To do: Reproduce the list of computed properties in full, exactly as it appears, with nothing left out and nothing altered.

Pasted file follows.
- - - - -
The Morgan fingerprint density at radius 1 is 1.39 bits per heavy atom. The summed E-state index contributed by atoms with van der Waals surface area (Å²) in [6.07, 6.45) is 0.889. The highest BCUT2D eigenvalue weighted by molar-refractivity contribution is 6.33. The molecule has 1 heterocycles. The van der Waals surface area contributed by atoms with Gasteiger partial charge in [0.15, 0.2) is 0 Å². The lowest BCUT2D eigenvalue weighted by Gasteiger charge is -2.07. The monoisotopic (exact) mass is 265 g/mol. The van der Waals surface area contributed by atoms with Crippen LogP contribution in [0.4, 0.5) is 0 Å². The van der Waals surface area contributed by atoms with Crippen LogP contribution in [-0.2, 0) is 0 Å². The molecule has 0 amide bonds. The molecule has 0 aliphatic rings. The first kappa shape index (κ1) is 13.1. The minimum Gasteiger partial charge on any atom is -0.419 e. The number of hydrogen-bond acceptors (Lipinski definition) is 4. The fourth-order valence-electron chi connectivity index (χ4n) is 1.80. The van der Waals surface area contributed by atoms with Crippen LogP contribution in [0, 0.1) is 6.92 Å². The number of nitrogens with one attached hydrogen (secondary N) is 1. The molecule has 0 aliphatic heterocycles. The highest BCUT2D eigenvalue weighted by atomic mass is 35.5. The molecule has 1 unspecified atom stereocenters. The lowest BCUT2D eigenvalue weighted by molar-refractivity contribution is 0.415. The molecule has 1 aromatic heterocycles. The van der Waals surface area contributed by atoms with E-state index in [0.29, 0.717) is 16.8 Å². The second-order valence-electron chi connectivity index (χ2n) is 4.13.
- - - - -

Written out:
The Morgan fingerprint density at radius 1 is 1.39 bits per heavy atom. The summed E-state index contributed by atoms with van der Waals surface area (Å²) in [6.07, 6.45) is 0.889. The highest BCUT2D eigenvalue weighted by molar-refractivity contribution is 6.33. The molecule has 1 heterocycles. The van der Waals surface area contributed by atoms with Gasteiger partial charge in [0.15, 0.2) is 0 Å². The lowest BCUT2D eigenvalue weighted by Gasteiger charge is -2.07. The monoisotopic (exact) mass is 265 g/mol. The van der Waals surface area contributed by atoms with Crippen LogP contribution in [0.4, 0.5) is 0 Å². The van der Waals surface area contributed by atoms with Crippen LogP contribution in [-0.2, 0) is 0 Å². The molecule has 0 amide bonds. The molecule has 0 aliphatic rings. The first kappa shape index (κ1) is 13.1. The minimum Gasteiger partial charge on any atom is -0.419 e. The number of hydrogen-bond acceptors (Lipinski definition) is 4. The fourth-order valence-electron chi connectivity index (χ4n) is 1.80. The van der Waals surface area contributed by atoms with Crippen LogP contribution in [0, 0.1) is 6.92 Å². The number of nitrogens with one attached hydrogen (secondary N) is 1. The molecule has 0 aliphatic heterocycles. The highest BCUT2D eigenvalue weighted by atomic mass is 35.5. The molecule has 1 unspecified atom stereocenters. The lowest BCUT2D eigenvalue weighted by molar-refractivity contribution is 0.415. The molecule has 1 aromatic heterocycles. The van der Waals surface area contributed by atoms with E-state index in [0.29, 0.717) is 16.8 Å². The second-order valence-electron chi connectivity index (χ2n) is 4.13.